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Are Strip Malls Key to Solving Greater Boston’s Housing Woes?

Click to view interactive map

Could the humble strip mall hold the keys to unlocking a thriving economic future for the suburbs of Greater Boston?

New research released this week by MAPC tackled this very question, with eye-opening results.

Ubiquitous and evocative of a bygone era, suburban strip malls today are often outdated, plagued by vacancies, and filled with unmet potential. In a new report, Rethinking the Retail Strip,” MAPC analyzed more than 3,000 strip malls and similar shopping centers across Greater Boston, then set out to understand the potential impacts of redeveloping them into walkable,mixed-use neighborhoods. Could they help close gaps in access to affordable housing, transportation, and more?

MAPC launched the report and data a webinar on Tuesday, Jan. 11. The event included an overview of the research, a case study on the Woburn Village development presented by David Gillespie, and guest remarks by June Williamson, suburban retrofitting expert and author of “Case Studies in Retrofitting Suburbia: Urban Design Strategies for Urgent Challenges.”

MAPC’s analysis shows that the Greater Boston region has thousands of acres of strip malls and similar commercial properties: more than 13.7 square miles. (That's larger than the land area of Woburn.) Many of these are underutilized, underperforming, or obsolete. These sites—especially those that sit unused—offer the space and infrastructure to build the mixed-use and multifamily housing that the region needs.

The report found that if just 10% were redeveloped into mixed-use projects, 124,000 homes could be created, increasing building values to the tune of $479 million in extra tax revenue for host communities. What’s more, if new developments are built using the state’s 40R smart growth zoning bylaw, municipalities could be eligible for payments totaling $1.2 billion upon rezoning, an average of $3.2 million per site.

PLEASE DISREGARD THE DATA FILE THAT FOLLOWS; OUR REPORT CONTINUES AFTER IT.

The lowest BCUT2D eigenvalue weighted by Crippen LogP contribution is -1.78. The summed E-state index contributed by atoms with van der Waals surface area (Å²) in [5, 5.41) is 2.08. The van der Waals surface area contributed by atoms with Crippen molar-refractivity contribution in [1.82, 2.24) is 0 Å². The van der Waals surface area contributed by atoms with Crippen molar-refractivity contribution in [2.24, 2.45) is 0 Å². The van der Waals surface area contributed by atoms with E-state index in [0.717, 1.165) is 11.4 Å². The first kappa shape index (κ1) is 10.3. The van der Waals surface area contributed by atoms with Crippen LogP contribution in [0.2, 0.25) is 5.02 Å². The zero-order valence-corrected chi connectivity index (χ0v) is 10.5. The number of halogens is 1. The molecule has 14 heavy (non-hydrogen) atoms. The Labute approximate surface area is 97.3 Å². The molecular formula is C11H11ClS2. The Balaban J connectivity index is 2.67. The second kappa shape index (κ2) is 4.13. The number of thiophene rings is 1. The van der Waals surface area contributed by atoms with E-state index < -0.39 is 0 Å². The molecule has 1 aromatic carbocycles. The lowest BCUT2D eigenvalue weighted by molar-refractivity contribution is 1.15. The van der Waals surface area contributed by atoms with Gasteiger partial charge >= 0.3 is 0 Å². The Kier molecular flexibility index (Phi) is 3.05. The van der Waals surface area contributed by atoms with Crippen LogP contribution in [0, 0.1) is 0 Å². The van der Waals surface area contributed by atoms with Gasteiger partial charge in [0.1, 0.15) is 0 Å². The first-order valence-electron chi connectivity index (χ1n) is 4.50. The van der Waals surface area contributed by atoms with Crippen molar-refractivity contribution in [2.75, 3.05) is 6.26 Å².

And because nearly 30 percent of sites studied were within a half mile of transit, rezoning them could also help communities meet strict new state regulations requiring multifamily zoning within the MBTA region.

In order to help focus attention on sites with the greatest potential, MAPC evaluated all three thousand sites to identify the ones that appear most promising based on the information we have available. We looked at current building value, rents, developable area, and proximity to important assets such as shops and services, transit, wastewater infrastructure, and schools.

The highest scores were assigned to sites with low building value and low rents;those close to transit or existing centers; and those with the largest amount of redevelopment potential.

The table below shows the results of the suitability analysis, highlighting the most suitable sites in each municipality—those that scored in the top 10 percent in the city or town—based on location, site conditions, and development potential.

Click to view interactive data table

Mixed-use redevelopment can provide a type of housing and living environment already in short supply in many suburbs and likely to get shorter. But, despite challenges, there are many actions that cities and towns can take to facilitate retrofits of shopping plazas, including:

  • Reviewing MAPC's retail strip inventory and conducting public engagement about potential development solutions
  • Conducting planning efforts around redeveloping retail sites
  • Adopting zoning to enable retail retrofits
  • Adopting policies to promote smaller local businesses rather than chains
  • Enacting transportation demand management strategies
  • Investing in infrastructure to support development.

More work at the community level – to find, plan for, and permit transformative redevelopment – is necessary to achieve the vision outlined here. If done well, once-shabby retail strips may become both a powerful symbol of the suburbs’ past, and the key to their bright future. Learn more at rethinking-the-retail-strip.mapc.org.

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